The fighting around Kohima and Imphal was very bitter - practically hand-to-hand.  It’s unbelievable what the human body and flesh can stand, but, at the back of your mind, that knowledge was there:  you WOULD win - and who was going home.    Home seemed to be that far away and you would talk to mum and dad in your thoughts, but you could not relax at all.    In your mind ….. “I’m going home safe, and in one piece”. 

 

One day it would strike you that things were getting a lot quieter, but you had still to be alert and, believe me, the devastation was mind-boggling and the stench of corpses - mostly Japs - phew!

 

As we gathered our gear and ourselves together and started to leave, a Scottish Regiment was moving in to carry on where we left.  They stood and saluted us and piper played his bagpipes.  We must have looked a right motley crew, but bloody proud. 

 

The first job was, they stripped our rags off and put them into 40 gallon drums of hot water, absolutely marvellous!  Next, was shearing our beards and hair off.  When they got down to the razor - talk about hurt! - I thought I’d lost my face!   I had just got dressed into lovely clean clothes when I collapsed.  Next thing I remember, waking up in a Field Hospital with malaria.  After about a week. I was taken, along with some others, by ambulance to an airstrip and flew out to a place called Comilla, where, once again, I was put in a Field Hospital to convalesce. It was there I used to climb up the mango trees, only to come down covered in ants.  After being discharged, we boarded a train to take us back to our Regiments - which were now in Bangalore - taking about a week.   We were convalescing and on special rations - and having plenty of rest.  We needed a lot of getting up to anything like fitness.    So we were packed off to Bombay on a month’s leave to enjoy ourselves.  A lot of time was spent at a place called Kandy Beach, just a train ride out of Bombay.  Lovely beach and swimming pools! 

 

Leave over, we were moved again to Poona, as the “Special Soldiers”, we were disbanded, owing to the death of Wingate and General Lentaigne taking over.  We reverted back to an Infantry Division. 

 

The Burma fighting was going great guns.  Our lads were going great guns towards Rangoon. 

 

Meanwhile, we were back in training once again.  This time, a frontal attack at Rangoon.  When we heard that we had dropped a bomb in Japan, I can’t honestly express my thoughts and feelings - only I felt such huge relief, knowing that - in a few days - it would be all over.  Things starting to get a little better.  We even got a bottle of beer!  Celebrations?

 

Churchill brought a scheme out that anyone with 3 years or more service abroad was entitled to a month’s leave at home.  My name was drawn out first!  What a feeling! Going home for Christmas, 1945!  After about a week, I set off for Karachi airport.   It was a massive camp, full of service men coming and going all night, shouting your flight number.  Bad luck if you missed it!  I made sure I didn’t miss mine!  I travelled in the bomb bays of a liberator.  We dropped at a place called Castle Benito, in Tunisia.  Another day of swimming and football!  We left Tunisia at daybreak.  What a wonderful sight: looking over the desert, the pyramids - and trains belting along.  I can see it as plain now as it was 60 years ago.  I can even smell the oil fields!  (Ha Ha!).Looking down, while flying over the Med, looking at the ships plying their way, was like looking at matchsticks in a bath. Flying over Italy and Switzerland - what a sight! There was one thing puzzling me - then it hit me - how green everything was after all that burnt brown and dust I’d seen everywhere abroad.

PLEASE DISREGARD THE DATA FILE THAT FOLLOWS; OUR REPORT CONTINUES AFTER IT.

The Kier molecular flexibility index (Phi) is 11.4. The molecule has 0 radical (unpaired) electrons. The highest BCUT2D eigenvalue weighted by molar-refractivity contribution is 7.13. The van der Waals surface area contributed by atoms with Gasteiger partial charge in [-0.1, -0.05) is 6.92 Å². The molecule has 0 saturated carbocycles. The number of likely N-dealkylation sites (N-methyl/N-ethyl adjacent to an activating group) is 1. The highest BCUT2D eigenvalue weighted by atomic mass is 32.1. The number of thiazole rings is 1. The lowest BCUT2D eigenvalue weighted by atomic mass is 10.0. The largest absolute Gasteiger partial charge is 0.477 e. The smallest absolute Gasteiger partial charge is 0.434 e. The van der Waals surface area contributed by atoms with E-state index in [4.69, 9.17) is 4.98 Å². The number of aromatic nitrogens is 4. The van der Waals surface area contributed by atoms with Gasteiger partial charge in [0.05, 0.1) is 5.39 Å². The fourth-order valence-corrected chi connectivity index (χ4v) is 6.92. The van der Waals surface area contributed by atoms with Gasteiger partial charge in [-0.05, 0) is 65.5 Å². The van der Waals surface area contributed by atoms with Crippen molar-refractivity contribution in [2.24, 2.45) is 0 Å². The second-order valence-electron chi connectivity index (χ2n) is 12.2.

We landed at an RAF aerodrome in Bournemouth, where we were treated like heroes!  A marvellous meal - and even a pint of beer in the Mess! We travelled by train to London, to Sloane Square.  We were billeted in the posh houses!

 

Next day, I travelled home on leave.  My brother, Ike, met me at the station.  When I turned into our street, the neighbours had flags flying and ‘Welcome Home’ signs across the street.  It knocked me back a bit.

 

I enjoyed my leave - seeing mum and dad and everyone else.  It went that quick.  I was back in Sloane Square before I knew it. 

 

We sailed by troop ship “Strathaird” back to India, in much better conditions than the first time.  I was in India for another 12 months, then posted to Oldham, at a Prisoner of War Camp in one of the old Cotton Mills, “Glen Mill”.

 

From there, I was discharged at York; fitted up with my ‘Civvies’ and 3 months’ leave.  I didn’t take all my leave - I started work - back to my routine.  A slice of my life taken away - but, at least I did come home.  A lot of my mates didn’t.  A lucky lad who still had time to make his mark.

 

December 2005

 

Kenneth Keen

When you go home

tell them of us and say,

For your tomorrow,

we gave our today

Lt Gen Slim at Fort Dufferin, Mandalay, in March 1945 Lt Gen Slim at Fort Dufferin, Mandalay, in March 1945